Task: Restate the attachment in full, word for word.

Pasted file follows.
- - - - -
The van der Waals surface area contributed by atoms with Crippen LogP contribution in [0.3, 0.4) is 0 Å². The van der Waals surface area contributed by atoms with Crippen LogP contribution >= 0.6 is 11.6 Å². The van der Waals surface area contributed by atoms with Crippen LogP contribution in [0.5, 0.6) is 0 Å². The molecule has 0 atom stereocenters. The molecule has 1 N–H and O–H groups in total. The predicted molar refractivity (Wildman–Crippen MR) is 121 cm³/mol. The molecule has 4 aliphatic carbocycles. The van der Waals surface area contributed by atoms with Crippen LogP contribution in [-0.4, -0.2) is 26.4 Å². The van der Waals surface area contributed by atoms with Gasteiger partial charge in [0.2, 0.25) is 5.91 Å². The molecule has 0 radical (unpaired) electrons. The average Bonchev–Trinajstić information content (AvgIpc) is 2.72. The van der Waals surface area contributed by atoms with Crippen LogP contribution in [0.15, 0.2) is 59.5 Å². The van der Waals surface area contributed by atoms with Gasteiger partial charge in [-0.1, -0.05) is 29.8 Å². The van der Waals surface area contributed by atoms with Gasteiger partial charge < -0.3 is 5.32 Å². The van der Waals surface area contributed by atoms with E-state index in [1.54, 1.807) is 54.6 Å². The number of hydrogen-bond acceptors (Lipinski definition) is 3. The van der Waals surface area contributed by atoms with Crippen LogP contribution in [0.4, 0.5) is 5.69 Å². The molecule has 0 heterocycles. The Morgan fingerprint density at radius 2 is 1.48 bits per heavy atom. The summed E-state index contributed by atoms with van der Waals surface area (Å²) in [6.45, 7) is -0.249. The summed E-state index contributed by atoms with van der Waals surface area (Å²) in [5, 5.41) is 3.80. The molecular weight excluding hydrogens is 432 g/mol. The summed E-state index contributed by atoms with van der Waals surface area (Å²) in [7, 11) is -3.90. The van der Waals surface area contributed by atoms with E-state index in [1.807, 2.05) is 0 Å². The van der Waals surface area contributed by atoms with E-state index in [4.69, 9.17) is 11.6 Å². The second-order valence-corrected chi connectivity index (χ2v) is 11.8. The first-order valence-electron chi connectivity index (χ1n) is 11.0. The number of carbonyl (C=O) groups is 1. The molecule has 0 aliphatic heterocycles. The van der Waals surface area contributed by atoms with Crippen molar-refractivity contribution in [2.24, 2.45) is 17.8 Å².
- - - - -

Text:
The van der Waals surface area contributed by atoms with Crippen LogP contribution in [0.3, 0.4) is 0 Å². The van der Waals surface area contributed by atoms with Crippen LogP contribution >= 0.6 is 11.6 Å². The van der Waals surface area contributed by atoms with Crippen LogP contribution in [0.5, 0.6) is 0 Å². The molecule has 0 atom stereocenters. The molecule has 1 N–H and O–H groups in total. The predicted molar refractivity (Wildman–Crippen MR) is 121 cm³/mol. The molecule has 4 aliphatic carbocycles. The van der Waals surface area contributed by atoms with Crippen LogP contribution in [-0.4, -0.2) is 26.4 Å². The van der Waals surface area contributed by atoms with Gasteiger partial charge in [0.2, 0.25) is 5.91 Å². The molecule has 0 radical (unpaired) electrons. The average Bonchev–Trinajstić information content (AvgIpc) is 2.72. The van der Waals surface area contributed by atoms with Crippen LogP contribution in [0.15, 0.2) is 59.5 Å². The van der Waals surface area contributed by atoms with Gasteiger partial charge in [-0.1, -0.05) is 29.8 Å². The van der Waals surface area contributed by atoms with Gasteiger partial charge < -0.3 is 5.32 Å². The van der Waals surface area contributed by atoms with E-state index in [1.54, 1.807) is 54.6 Å². The number of hydrogen-bond acceptors (Lipinski definition) is 3. The van der Waals surface area contributed by atoms with Crippen LogP contribution in [0.4, 0.5) is 5.69 Å². The molecule has 0 heterocycles. The Morgan fingerprint density at radius 2 is 1.48 bits per heavy atom. The summed E-state index contributed by atoms with van der Waals surface area (Å²) in [6.45, 7) is -0.249. The summed E-state index contributed by atoms with van der Waals surface area (Å²) in [5, 5.41) is 3.80. The molecular weight excluding hydrogens is 432 g/mol. The summed E-state index contributed by atoms with van der Waals surface area (Å²) in [7, 11) is -3.90. The van der Waals surface area contributed by atoms with E-state index in [1.807, 2.05) is 0 Å². The van der Waals surface area contributed by atoms with E-state index in [4.69, 9.17) is 11.6 Å². The second-order valence-corrected chi connectivity index (χ2v) is 11.8. The first-order valence-electron chi connectivity index (χ1n) is 11.0. The number of carbonyl (C=O) groups is 1. The molecule has 0 aliphatic heterocycles. The van der Waals surface area contributed by atoms with Crippen molar-refractivity contribution in [2.24, 2.45) is 17.8 Å².